There was also much activity on the local home front. There were patriotic rallies held periodically to honor the war effort. One such rally was held by members of the Daughters of the American Revolution in October 1917 at the Effingham Methodist Church. The families of the men in Company G, which was then in Texas, were guests of honor. Another marvelous rally occurred on Oct. 9, 1917, when nearly 2,000 school children from the county’s 50 schools marched in the Effingham County School Rally Day, a gathering of unquestionable success. Those children marched by a crowd estimated at nearly 6,000 who lined the parade route. The State Superintendent of Schools, Francis Blair, delivered a well-received speech. And then during the afternoon, contests were held to build a spirit of devotion and a sense of community.
War requires money, so a lot of energy went into fundraising efforts, such as selling Liberty Loan Bonds. In the fall of 1917, Effingham County took much pride in the fact that the citizens were $3,000 over the goal. Local employees of the Pennsylvania Railroad had purchased over $5,000 worth of bonds by themselves. This fundraising success continued until the war’s end. In July of 1919, a headline boasted “EFFINGHAM LEADS IN W.S.S. SALES,” then went on to say that Effingham County was at the top on a list of 63 counties in the sale of war saving stamps during the month of May of that year. The total sold was $2,575.73. Other monetary support was not on as large a scale. For instance in September of 1917, a card party was held at the armory to raise money for the Company G fund.
The county was determined to show the soldiers that the local area supported them. When local National Guard units left for camp, local businesses closed down.
The Red Cross demonstrated similar community spirit through its membership drives. The county was very supportive of humanitarian work. At the end of September in 1917, in one week, the women of the Effingham chapter of the Red Cross collected $85.10, a considerable sum for the time. The money was used to purchase comfort kits for the soldiers. Local merchants cooperated with the Red Cross workers and allowed the women to have the articles for use in the kit bags at wholesale prices, or about $1.35 for each bag.
Some matters were less serious in tone. In August of 1917, residents of the county were thrilled by a visit from the nationally known “Flying Circus,” a group which toured the country to build support for the war effort.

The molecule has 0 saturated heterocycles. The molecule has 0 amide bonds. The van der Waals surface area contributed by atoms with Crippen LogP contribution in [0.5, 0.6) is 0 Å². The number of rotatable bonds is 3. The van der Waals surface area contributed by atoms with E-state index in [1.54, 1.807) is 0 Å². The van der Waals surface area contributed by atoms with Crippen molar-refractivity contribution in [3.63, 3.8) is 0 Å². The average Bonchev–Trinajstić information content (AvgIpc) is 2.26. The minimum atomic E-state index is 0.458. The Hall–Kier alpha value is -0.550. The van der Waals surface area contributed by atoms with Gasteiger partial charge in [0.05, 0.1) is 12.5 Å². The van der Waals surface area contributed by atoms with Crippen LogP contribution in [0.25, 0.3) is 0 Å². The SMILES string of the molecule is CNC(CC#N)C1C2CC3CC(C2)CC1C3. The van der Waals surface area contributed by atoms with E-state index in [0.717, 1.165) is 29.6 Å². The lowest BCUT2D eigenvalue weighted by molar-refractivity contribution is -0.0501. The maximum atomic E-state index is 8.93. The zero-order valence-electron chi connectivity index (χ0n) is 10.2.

Besides the money raised, there were other types of home-front sacrifices: In 1918, on July 26, the fuel administrator for Illinois notified the county fuel administrator that Effingham County, along with all the counties in the southern part of the state, could not be supplied with any anthracite or hard coal for the coming winter.
Although these items were part of normal day-to-day activities for county residents, other circumstances were not.
One rather unusual story concerned major world figures who came to Effingham via the railroad. Most famous was Marshal Joseph Joffre, the very popular French Chief of Staff who was considered the “Savior of France” after the First Battle of the Marne. With him were former French Premier Viviani and some other officials. Joffre and Viviani especially were assigned major diplomatic roles, one of which was that of leading the French Mission to the United States in 1917, a major effort to get American support for the Allied cause. When the five steel passenger cars and two large engines pulling them traveled through Illinois, the train stopped at major sites, such as Lincoln’s tomb in Springfield. After a big celebration at Decatur, the Mission started on its way again, but when it got near Arcola, the train derailed. When railway officials investigated the track at the wreck site, they found a broken rail near the point where the first marks on the ties of the wheel flange of the tender of the engine derailed appeared. From their observations, they concluded that the flange cut off the bolts of the fish-plate which bound the ends of the rails. That in turn caused the rails to spread which then led to the derailment. But some of the French Commission members suspected that area German plotters had caused the crash. An Arcola farm boy added to that suspicion when he spoke about seeing a mysterious man near the wreck scene a short while before the accident.